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that they are being out-paced by their local competitors, without even knowing how to keep up...
Here are a few proven techniques that can help you to successfully implement a marketing strategy that’s built for the twenty-first century and beyond. Using these techniques, while making adjustments that allow you to customize the strategies to benefit your specific veterinary practice, will allow you to retain your current clients, expand your outreach in order to gain new ones, spend your marketing dollars far more effectively and enhance the way that your veterinary practice operates each day. By following and implementing these simple rules, you can set your veterinary practice up for total success, with the tools needed to keep improving each day:
1.) The importance of measuring client satisfaction cannot be overemphasized. Every client that leaves your practice without giving feedback on services
and their overall experience is a lost opportunity to improve and gain invaluable information from the most important person to your veterinary practice: your client.
In order to measure client satisfaction successfully, you may want to focus most intently on clients that have recently visited your practice, preferably within the last one or two days. Their visit with you is still in recent memory, and any feedback and/or critique can easily be garnered at this stage. You can complete this step by sending out surveys via email, or even handing out a final form once the client is making payment and scheduling a future appointment.
Techniques for the client survey can vary, but should effectively monitor satisfaction and ensure that you’ve provided good service that will render future visits and references. You may try asking questions with a “One
to Ten” level of response to most effectively gauge
the services that can be improved by your veterinary practice. Use this strategy to measure the promptness of the visit, friendliness of the staff, knowledge of the primary veterinarian, etc. You can design surveys to be anonymous or to even enter the client into a contest
as incentive for completion. For example, “Tell us what you think and you can win a $100.00 gift card!” Different clients have different ways of rendering their experience in total candor, so you may want to experiment with different incentives and techniques here.
You can also measure which techniques of giving a survey yields the most results, I.E. sending out an online survey the same day or the next day after a client appointment and/or giving out a physical survey which can elicit an on-the-spot response.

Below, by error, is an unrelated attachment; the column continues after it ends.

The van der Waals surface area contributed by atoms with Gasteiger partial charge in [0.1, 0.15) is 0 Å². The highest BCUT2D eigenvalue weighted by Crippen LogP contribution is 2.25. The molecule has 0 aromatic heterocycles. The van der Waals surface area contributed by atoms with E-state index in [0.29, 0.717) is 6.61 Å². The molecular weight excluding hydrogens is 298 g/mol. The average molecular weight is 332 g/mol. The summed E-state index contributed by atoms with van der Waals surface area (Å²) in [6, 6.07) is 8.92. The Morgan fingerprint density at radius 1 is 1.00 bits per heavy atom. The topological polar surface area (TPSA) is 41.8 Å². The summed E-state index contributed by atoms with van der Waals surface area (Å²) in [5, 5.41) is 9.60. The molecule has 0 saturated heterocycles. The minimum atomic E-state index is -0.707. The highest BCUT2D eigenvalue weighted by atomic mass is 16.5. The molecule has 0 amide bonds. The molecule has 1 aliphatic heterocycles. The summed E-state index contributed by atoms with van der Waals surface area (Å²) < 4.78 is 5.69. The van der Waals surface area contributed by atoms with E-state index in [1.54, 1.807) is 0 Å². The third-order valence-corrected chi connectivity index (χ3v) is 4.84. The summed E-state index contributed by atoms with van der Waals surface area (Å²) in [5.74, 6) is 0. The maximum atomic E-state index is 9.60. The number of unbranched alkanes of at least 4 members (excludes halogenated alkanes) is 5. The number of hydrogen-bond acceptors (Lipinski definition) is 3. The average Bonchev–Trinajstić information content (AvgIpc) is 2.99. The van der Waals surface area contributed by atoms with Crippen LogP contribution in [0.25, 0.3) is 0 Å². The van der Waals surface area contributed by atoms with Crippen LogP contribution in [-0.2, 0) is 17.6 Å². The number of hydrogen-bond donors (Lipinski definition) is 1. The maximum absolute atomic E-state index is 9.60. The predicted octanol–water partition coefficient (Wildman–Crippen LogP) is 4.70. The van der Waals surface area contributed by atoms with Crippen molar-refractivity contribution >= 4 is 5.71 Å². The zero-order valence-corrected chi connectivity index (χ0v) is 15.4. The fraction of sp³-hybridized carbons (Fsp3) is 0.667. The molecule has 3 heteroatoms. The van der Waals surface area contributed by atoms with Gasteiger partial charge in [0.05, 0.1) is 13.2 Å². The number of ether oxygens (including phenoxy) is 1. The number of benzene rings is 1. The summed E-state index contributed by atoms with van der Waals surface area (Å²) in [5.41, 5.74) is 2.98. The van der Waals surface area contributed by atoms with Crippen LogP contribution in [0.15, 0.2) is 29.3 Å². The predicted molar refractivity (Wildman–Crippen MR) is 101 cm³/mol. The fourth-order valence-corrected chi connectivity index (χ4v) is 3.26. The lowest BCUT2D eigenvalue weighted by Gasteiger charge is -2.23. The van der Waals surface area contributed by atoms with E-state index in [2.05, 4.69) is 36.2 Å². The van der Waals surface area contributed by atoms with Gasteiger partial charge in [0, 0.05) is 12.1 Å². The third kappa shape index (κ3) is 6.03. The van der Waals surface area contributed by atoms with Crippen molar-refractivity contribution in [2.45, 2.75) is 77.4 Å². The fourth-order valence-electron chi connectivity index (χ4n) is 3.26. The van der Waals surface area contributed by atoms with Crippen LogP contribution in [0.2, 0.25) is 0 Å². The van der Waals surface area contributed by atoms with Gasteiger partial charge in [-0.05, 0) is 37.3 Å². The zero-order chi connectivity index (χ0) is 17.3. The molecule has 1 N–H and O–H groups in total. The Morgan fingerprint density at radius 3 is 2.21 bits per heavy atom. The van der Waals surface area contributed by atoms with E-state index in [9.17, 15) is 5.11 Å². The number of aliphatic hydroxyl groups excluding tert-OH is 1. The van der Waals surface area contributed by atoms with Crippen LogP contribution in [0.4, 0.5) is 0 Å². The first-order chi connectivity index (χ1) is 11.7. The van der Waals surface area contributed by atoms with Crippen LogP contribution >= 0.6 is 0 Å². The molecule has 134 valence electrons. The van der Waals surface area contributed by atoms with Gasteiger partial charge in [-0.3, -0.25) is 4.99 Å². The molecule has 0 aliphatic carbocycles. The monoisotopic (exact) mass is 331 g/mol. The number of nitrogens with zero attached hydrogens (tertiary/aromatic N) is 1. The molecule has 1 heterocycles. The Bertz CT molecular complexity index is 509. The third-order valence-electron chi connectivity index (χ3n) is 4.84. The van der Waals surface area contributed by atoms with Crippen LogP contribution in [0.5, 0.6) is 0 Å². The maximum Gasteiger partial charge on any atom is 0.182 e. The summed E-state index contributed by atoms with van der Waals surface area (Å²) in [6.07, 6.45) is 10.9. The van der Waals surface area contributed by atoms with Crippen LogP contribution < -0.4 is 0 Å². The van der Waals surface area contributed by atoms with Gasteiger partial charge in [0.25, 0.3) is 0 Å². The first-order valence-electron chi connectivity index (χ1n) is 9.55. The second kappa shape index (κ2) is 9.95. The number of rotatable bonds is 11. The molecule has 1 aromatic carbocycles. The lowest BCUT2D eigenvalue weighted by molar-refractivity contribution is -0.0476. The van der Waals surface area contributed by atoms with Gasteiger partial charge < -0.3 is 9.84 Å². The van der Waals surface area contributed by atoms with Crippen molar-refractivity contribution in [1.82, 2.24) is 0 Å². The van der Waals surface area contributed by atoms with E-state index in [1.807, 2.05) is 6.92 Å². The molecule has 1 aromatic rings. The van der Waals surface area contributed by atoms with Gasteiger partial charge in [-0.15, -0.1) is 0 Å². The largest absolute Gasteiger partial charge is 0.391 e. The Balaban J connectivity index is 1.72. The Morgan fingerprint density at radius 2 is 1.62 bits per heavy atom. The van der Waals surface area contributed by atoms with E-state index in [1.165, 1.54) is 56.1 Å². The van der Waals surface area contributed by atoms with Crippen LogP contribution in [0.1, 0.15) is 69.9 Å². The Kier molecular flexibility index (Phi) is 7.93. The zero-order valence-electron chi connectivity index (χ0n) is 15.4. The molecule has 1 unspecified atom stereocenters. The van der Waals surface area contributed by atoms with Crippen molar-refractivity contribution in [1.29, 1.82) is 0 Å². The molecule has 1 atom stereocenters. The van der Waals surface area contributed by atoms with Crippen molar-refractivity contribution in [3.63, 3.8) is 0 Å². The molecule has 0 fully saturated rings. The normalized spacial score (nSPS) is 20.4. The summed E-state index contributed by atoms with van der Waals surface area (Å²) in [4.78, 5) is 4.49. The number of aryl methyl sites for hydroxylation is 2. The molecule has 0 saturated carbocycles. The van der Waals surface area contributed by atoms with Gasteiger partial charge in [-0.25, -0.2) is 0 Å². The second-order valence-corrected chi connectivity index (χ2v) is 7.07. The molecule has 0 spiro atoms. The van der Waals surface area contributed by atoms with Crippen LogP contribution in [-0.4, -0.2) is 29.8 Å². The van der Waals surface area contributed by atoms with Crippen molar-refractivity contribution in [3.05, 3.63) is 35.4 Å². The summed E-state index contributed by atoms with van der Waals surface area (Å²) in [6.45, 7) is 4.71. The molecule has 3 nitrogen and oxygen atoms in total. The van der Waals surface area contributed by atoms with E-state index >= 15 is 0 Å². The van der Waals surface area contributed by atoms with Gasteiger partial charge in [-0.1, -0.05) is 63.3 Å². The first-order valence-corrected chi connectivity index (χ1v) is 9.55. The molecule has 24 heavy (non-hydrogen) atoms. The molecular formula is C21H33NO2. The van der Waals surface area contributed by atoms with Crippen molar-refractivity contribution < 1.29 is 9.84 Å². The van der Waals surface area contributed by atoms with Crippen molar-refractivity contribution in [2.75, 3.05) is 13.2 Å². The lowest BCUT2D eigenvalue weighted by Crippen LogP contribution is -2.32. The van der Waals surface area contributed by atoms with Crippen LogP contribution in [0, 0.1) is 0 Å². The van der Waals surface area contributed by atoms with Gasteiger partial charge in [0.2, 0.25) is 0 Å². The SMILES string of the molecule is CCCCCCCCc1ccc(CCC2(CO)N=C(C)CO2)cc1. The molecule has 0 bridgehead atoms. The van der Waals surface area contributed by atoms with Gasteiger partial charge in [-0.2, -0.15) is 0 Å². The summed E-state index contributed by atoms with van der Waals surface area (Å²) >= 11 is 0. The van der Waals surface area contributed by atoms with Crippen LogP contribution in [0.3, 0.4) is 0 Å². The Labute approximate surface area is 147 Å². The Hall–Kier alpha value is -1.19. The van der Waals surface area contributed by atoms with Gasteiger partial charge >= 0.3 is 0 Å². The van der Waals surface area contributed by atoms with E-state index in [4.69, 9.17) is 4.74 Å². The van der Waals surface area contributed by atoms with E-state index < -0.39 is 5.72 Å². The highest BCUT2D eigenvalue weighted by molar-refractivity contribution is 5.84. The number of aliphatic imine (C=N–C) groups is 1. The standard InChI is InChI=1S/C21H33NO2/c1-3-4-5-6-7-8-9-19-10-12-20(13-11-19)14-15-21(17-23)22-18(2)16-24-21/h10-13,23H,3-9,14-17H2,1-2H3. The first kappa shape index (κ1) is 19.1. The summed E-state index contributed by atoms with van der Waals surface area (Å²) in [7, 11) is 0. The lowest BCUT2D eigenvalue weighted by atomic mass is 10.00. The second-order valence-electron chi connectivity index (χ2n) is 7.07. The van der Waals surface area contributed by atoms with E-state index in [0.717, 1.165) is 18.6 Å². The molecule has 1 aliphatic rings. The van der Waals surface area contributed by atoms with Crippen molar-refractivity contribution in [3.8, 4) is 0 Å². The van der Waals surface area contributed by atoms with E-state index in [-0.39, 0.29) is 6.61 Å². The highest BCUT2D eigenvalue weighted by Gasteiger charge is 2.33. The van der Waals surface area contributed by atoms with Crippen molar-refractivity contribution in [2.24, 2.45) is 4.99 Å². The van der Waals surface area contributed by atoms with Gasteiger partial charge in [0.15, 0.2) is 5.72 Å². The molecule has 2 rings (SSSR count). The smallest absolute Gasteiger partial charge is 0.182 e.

The technique you choose to use is of course up to
your veterinary practice, but should allow for honest feedback to be gauged, analyzed and recorded by your veterinary practice, resulting in room to improve service and consequently ratings, for future appointments. Even the most successful veterinary practices have room to improve and measuring client satisfaction is one of the best possible ways to do this.
2.) It can be tempting to start plugging money into marketing techniques that are polished, newly released and seem exciting. Why not spend $100.00 to promote a cute Facebook post or $50.00 on a new Facebook advertisement? Well, the truth of the matter is that you should not spend money on marketing without putting the necessary tools in place to track your return.
ROI is a term that you should learn inside and out. Simply put, it means Return On Investment. Unless
you know that a specific advertisement is bringing new patients directly through your front door, there is no way to ensure that you’re effectively advertising. Ineffective advertisements can actually do more harm than good, causing your veterinary practice to spend money and direct attention to a specific medium, without actually garnering results. Practices that do not implement a proper infrastructure to measure their return can blindly spend money, without ever achieving the results that they desire. This can actually be trickier than you think. For example, if you do spend $100.00 on Facebook and get plenty of replies and shares, this may seem like a successful campaign! The post may even lead more people to visit your website or to follow your Facebook account. Still, if the visitor is not contacting your veterinary practice directly to schedule an appointment, you may be spending more money on web-traffic and your online promotion, than you are actually securing
a new client! There are however, ways to distill your marketing efforts and ensure that dollars spent, result in dollars earned:
One great place to start is with; a tool that records incoming calls and determines where the client came from before calling you directly. For example, if a client finds you on Facebook (a very common example) and proceeds to your website before calling you, CallRail will allow you to gain valuable insight on the process, noting which lead resulted in the call (in this case, Facebook) and other important data about their process. You can then distinguish if the call came from a targeted Google search, Google AdWords, Facebook, Twitter, etc.
One of the largest advantages of our digital age, is the ability to leverage new tools and analytics to derive more data than ever. While the process of caring for your clients and delivering impeccable service may stay more or less the same, the process of tracking leads, traffic and growth has changed more than ever before.
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